Hello Kubernetes Community,
A security issue was discovered in kubelet that could result in the Denial of Service of a node if a pod can write to its own /etc/hosts file.
This issue has been rated Medium (5.5, CVSS:3.1/AV:L/AC:L/PR:L/UI:N/S:U/C:N/I:N/A:H/CR:H/IR:H/AR:M), and assigned CVE-2020-8557.
The /etc/hosts file mounted in a pod by kubelet is not included by the kubelet eviction manager when calculating ephemeral storage usage by a pod. If a pod writes a large amount of data to the /etc/hosts file, it could fill the storage space of the node and cause the node to fail.
Am I vulnerable?
Any clusters allowing pods with sufficient privileges to write to their own /etc/hosts files are affected. This includes containers running with CAP_DAC_OVERRIDE in their capabilities bounding set (true by default) and either UID 0 (root) or a security context with allowPrivilegeEscalation: true (true by default).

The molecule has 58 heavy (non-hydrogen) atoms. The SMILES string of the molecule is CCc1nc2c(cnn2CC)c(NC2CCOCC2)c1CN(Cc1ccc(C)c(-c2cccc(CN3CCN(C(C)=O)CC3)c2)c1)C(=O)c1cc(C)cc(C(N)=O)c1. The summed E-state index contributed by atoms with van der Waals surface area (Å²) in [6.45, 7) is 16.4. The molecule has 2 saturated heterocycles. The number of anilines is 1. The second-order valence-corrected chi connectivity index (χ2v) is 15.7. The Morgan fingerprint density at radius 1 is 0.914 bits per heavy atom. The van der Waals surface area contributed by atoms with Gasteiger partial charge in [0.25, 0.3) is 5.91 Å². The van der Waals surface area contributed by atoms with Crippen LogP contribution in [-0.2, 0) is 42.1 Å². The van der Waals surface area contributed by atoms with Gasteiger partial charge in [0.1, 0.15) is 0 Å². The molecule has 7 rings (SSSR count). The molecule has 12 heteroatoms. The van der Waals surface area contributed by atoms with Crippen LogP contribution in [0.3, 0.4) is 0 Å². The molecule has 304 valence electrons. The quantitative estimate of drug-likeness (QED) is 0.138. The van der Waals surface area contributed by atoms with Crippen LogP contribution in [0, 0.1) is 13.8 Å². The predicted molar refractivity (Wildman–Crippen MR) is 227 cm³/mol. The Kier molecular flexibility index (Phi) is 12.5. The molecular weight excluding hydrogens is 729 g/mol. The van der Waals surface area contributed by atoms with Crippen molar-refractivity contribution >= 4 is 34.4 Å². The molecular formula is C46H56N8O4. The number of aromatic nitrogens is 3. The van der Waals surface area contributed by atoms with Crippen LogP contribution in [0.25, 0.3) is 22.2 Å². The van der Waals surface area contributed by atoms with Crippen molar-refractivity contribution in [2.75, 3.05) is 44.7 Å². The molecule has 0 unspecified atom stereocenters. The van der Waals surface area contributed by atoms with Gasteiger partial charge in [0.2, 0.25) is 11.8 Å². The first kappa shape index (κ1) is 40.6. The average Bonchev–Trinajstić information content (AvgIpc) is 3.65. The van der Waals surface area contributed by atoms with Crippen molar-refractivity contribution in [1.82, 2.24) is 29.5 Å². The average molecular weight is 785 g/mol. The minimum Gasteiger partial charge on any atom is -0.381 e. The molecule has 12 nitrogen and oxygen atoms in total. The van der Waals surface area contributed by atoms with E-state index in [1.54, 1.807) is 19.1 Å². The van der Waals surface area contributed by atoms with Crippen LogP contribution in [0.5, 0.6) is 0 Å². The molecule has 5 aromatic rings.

Affected Versions- kubelet v1.18.0-1.18.5
kubelet < v1.16.13
How do I mitigate this vulnerability?
PodSecurityPolicies or other admission webhooks could be employed to force containers to drop CAP_DAC_OVERRIDE or disallow running as root or with privilege escalation, but these measures may break existing workloads that rely upon these privileges to function properly.
Fixed Versions- kubelet v1.19.0
To upgrade, refer to the documentation: https://kubernetes.io/docs/tasks/administer-cluster/cluster-management/#upgrading-a-cluster
Large pod etc-hosts files may indicate that a pod is attempting to perform a Denial of Service attack using this bug. A command such as
find /var/lib/kubelet/pods/*/etc-hosts -size +1M
run on a node can be used to find abnormally large pod etc-hosts files.
See the GitHub issue for more details: https://github.com/kubernetes/kubernetes/issues/93032
This vulnerability was reported by Kebe Liu of DaoCloud
Joel Smith on behalf of the Kubernetes Product Security Committee